The Colet Statue
The statue of John Colet, the founder of one of the top schools in the UK, St Pauls in London, was made by Sir Hamo Thorneycroft, RA (1805-1925), who’s other work includes the statue of Oliver Cromwell outside the Houses of Parliament.
John Colet was Dean of St Pauls from 1505 until his death in 1519. He inherited great wealth from his father, Sir Henry Colet, Mercer and Lord Mayor of London, and was thus able to endow the school.
Mr Edward Howley Palmer, a Director of the Bank of England and Governor of the school, gave The Colet Statue to the school and it was unveiled in 1902. It is made of brass and was cast in Frome Somerset.
In celebration of the statues centenary, old Pauline’s Richard and Tim Cunis generously commissioned Eric and his wife Jennifer to gild in 24 carat gold leaf the lettering and six angels; three with trumpets and three with scrolls, signifying the Gospel. John Colet dedicated his school to ‘Christ Jesus in his boyhood and his blessed Mother Mary’ and they are enthroned on the top. It took three months to complete the guilding.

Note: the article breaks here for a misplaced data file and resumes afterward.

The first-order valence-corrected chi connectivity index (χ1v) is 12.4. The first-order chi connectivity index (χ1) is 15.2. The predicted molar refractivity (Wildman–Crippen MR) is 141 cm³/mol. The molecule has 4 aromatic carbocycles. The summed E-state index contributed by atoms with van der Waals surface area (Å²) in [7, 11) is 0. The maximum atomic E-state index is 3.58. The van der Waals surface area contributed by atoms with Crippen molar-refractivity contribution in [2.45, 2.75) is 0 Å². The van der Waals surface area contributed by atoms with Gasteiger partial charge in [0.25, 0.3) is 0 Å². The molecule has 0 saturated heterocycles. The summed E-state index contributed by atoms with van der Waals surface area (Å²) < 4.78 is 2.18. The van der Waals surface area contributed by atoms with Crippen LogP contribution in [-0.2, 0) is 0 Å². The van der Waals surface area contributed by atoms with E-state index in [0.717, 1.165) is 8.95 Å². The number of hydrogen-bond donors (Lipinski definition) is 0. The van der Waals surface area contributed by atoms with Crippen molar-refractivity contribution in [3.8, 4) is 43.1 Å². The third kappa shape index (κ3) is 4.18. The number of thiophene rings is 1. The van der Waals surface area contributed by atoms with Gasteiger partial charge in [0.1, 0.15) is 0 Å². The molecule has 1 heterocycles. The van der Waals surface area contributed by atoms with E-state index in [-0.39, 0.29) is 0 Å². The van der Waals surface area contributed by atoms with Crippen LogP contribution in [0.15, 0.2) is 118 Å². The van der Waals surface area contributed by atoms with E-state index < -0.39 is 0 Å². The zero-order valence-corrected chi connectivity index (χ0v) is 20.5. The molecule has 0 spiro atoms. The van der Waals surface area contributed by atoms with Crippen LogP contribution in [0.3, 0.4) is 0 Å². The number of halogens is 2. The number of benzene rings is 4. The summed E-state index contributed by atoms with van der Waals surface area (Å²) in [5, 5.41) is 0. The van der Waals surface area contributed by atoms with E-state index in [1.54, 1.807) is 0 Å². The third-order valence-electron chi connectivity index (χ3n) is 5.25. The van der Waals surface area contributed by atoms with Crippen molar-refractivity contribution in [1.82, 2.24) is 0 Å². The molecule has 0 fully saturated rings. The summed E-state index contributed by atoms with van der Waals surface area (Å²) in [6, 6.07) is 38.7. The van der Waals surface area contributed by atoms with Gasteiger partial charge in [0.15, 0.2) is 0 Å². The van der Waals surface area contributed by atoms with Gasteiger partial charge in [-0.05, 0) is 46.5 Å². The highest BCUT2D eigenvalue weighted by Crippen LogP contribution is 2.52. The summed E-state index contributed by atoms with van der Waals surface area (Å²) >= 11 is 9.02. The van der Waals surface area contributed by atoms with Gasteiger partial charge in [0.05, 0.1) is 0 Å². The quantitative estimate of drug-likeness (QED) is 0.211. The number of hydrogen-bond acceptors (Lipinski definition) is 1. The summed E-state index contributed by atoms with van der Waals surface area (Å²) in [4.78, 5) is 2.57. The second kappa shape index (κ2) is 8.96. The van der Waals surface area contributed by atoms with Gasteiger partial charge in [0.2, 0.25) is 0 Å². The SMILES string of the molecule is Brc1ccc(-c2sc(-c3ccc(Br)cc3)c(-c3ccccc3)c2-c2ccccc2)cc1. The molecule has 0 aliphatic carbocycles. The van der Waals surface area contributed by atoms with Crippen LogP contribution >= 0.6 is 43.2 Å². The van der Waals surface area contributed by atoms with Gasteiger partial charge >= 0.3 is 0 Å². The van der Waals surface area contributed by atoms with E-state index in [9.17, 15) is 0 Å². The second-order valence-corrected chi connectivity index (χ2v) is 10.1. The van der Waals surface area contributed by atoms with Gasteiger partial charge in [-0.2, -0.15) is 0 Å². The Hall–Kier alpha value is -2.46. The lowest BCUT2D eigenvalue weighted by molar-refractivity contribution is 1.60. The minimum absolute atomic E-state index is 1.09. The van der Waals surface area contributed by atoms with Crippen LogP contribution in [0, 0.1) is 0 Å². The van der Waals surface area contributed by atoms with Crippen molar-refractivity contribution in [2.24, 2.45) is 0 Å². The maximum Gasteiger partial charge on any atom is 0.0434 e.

Rob March, who is the senior lighting co-ordinator at The Royal Opera House, Covent Garden, had assisted with the illumination of the statue so that at night it can be seen in all its refurbished splendour.
It stands outside the Rackets Courts as you drive up the drive into the main school entrance and stands at 10 meters high.